Do you think those in favor of concealed carry will change their minds because of Rand’s findings that these laws increase violence? 

If you are against concealed carry, would you have changed your mind about it if the gold standard study showed that it reduced violence?

The prevailing view is more like this: Who can be objective with close to 80 mass killings in the U.S. already this year?

All the talk about the Second Amendment’s right to bear arms adds to this polarized mix because talk about rights encourages people to take more extreme, uncompromising positions. 

You are with us, against us, or irrelevant. Toxic soil for gun policy science to flourish in.

But all this makes Rand’s objective more important, not less. Its mission keeps the spirit of skepticism and doubt alive in a world that sorely needs this as a counter to the way we do politics.

I want to live in a world where both proponents and opponents of a gun law seriously consider the possibility that the law won’t work the way they expect it to, that in fact we know less than we think.

After the two recent California mass killings Gavin Newsom, the state’s Democratic governor, castigated judges who have overruled gun laws and promised to get more laws passed.

House Speaker Kevin McCarthy, who represents a California congressional district, responded by saying that the killings indicated that gun laws don’t work.

My heart is with Newsom, but both are making claims based on weak evidence. Putting it another way, they are both talking through their hats.

The process Rand advocates is not the way the gun law battles play out right now, but at least Rand keeps the flame of good inquiry alive. It’s a reminder that however intense we feel about a way to solve a gun problem, that solution may be wrong.

Call that naive if you want. I call it aspirational in good way.

Bravery under fire.

Read this next:

Danny De Gracia: What Hawaii Legislators Can Learn From Jimmy Carter

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About the Author

Neal Milner

Neal Milner is a former political science professor at the University of Hawaii where he taught for 40 years. He is a political analyst for KITV and is a regular contributor to Hawaii Public Radio's "The Conversation." His most recent book is The Gift of Underpants. Opinions are the author's own and do not necessarily reflect Civil Beat's views.

Latest Comments (0)

No individual right to bear arms existed until a conservative Supreme Court decided in 2008, 219 years after the Second Amendment was approved, that all citizens are in a "well-regulated militia" and can thus bear arms. Reasonable attempts to keep guns out of certain locations will fail because gun lovers will sue until they win. The only hope the U.S. has to stop its ever-increasing gun violence would be for a future Supreme Court to rule that the Heller decision was in error, just as the current Supreme Court decided that the Roe decision was in error.The fever dream of gun lovers that everyone carrying a weapon would deter gun violence is incredibly naive. Few people would be competent with a gun. If I were planning an attack with a gun, I would know that I could avoid being shot quite easily, and I would have the advantage of shooting first. Unfortunately, many innocent bystanders would be shot. Hotheads would threaten and shoot others because accessing their guns would be so easy. Road rage would escalate to a new, deadly level.Guns can never be kept away from those who shouldn't have them because they are so easy to buy.No other country has such gun violence.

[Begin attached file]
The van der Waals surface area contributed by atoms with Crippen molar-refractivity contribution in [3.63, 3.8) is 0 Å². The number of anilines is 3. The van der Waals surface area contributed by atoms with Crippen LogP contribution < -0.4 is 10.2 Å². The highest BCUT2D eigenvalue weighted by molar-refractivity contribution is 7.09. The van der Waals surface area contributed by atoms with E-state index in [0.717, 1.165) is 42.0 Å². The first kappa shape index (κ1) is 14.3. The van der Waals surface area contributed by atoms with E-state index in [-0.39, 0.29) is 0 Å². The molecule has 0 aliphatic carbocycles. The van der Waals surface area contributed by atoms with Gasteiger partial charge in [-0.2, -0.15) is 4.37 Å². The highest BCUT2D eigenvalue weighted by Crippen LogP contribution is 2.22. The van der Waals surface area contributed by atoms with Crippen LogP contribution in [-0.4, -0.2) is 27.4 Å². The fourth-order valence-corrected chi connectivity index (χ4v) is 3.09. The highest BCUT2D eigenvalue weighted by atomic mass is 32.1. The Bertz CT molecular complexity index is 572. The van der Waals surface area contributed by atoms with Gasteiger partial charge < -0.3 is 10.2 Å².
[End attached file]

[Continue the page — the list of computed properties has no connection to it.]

alohart · 7 months ago

The right to keep and bear arms is not to be infringed. So let's debate the infringements!....Milner doesn't cite his sources, so we're back to common sense here. I believe it true that, on the whole, concealed-carry licensees are less often criminally conficted than most citizens, even police officers. And common sense, and a look at the obvious mass-casualty events (not just gangs and random adolescent party shooters), tells you intended shooters deliberately avoid venues where someone might be armed. The uncertainty of the presence of an armed citizen is an important deterrent to the worst of mass shootings. So don't ban 'em everywhere, or perhaps place higher requirements of character and training for those excepted from the bans - like concealed-armed marshals on commercial aircraft. If we're going to 'infringe' our rights, do it such that we don't create 'fish in a barrel' locations for the few crazies out there.

Haleiwa_Dad · 7 months ago

The editorial misses a very important point. Mr Milner is discussing laws not rights. The Constitution guarantees the right to arm ones self as affirmed by the Supreme Court. Any government is prohibited from passing laws that take away the rights of the people. Would the writer be accepting of press free zones where he would be arrested for reporting the truth. Would bans on religious worship within city limits be acceptable? You can't pick and choose which rights are okay and which are not. If there are rights that have been guaranteed to the people that the people no longer find acceptable then the people can remedy the situation by amending the Constitution and deleting whatever rights they deem unacceptable. Elected officials work for the people and all have sworn an oath to uphold the rights of the people when they were sworn in. Until the people change the Constitution I don't think it's too much to ask that elected officials are faithful to their sworn oath.

gwn · 7 months ago